W3C home > Mailing lists > Public > public-script-coord@w3.org > October to December 2013

Re: Figuring out easier readonly interfaces

From: Mark S. Miller <erights@google.com>
Date: Thu, 17 Oct 2013 13:52:21 -0700
Message-ID: <CABHxS9jQGgE_ppSjLF_8kJ2ANzmU6oo2m+u=z53xGoOzOCBe8w@mail.gmail.com>
To: Domenic Denicola <domenic@domenicdenicola.com>
Cc: James Graham <james@hoppipolla.co.uk>, "public-script-coord@w3.org" <public-script-coord@w3.org>
Hi Domenic, essentially yes. I would only change "only its creator can
write it" to "only those given write-access can write it". At the moment of
creation, only the creator has access to the created object, so all
authorization, both read and write, must be rooted in authorization choices
made by that creator.

In any case, your example code clearly expresses the intent to propagate
read access. The fact that it actually propagates write access is a
dangerous leak of unintended authority.

Thanks for the great example!

On Thu, Oct 17, 2013 at 1:45 PM, Domenic Denicola <
domenic@domenicdenicola.com> wrote:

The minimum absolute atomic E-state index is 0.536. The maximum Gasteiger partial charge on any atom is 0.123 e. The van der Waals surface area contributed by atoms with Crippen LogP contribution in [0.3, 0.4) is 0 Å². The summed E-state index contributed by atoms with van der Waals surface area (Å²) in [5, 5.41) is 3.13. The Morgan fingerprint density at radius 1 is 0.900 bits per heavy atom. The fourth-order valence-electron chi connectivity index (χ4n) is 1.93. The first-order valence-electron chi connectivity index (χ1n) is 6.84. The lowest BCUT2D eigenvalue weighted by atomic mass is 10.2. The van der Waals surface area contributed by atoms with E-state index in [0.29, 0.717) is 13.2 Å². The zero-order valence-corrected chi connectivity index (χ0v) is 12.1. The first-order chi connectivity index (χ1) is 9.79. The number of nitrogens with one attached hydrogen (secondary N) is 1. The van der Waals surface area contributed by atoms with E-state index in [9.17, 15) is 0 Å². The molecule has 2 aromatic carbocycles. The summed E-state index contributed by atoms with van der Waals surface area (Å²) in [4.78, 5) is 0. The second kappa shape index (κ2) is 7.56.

> I think some example code helps this discussion. From what I can tell,
> Mark is concerned about code like this:
> ```js
> if (rect instanceof DOMRectReadOnly) {
>   // ok, it's read only, so only its creator can write it
>   untrustedCode.doSomethingWithRect(rect);
>   // I can assume that rect has not change.
> }
> ```
> This code assumes that being an instance of DOMRectReadOnly means that
> only its creator can write it, which is what the contract implied by "read
> only" means. It assumes `untrustedCode.doSomethingWithRect` won't be able
> to modify `rect`, and thus it can assume on the next line it isn't changed.
> However, under the proposed inheritance hierarchy, where a mutable DOMRect
> inherits from DOMRectReadOnly, this code could have its assumptions
> violated, if `rect` was a DOMRect.
> This seems bad?

Received on Thursday, 17 October 2013 20:52:48 UTC

This archive was generated by hypermail 2.4.0 : Friday, 17 January 2020 17:14:18 UTC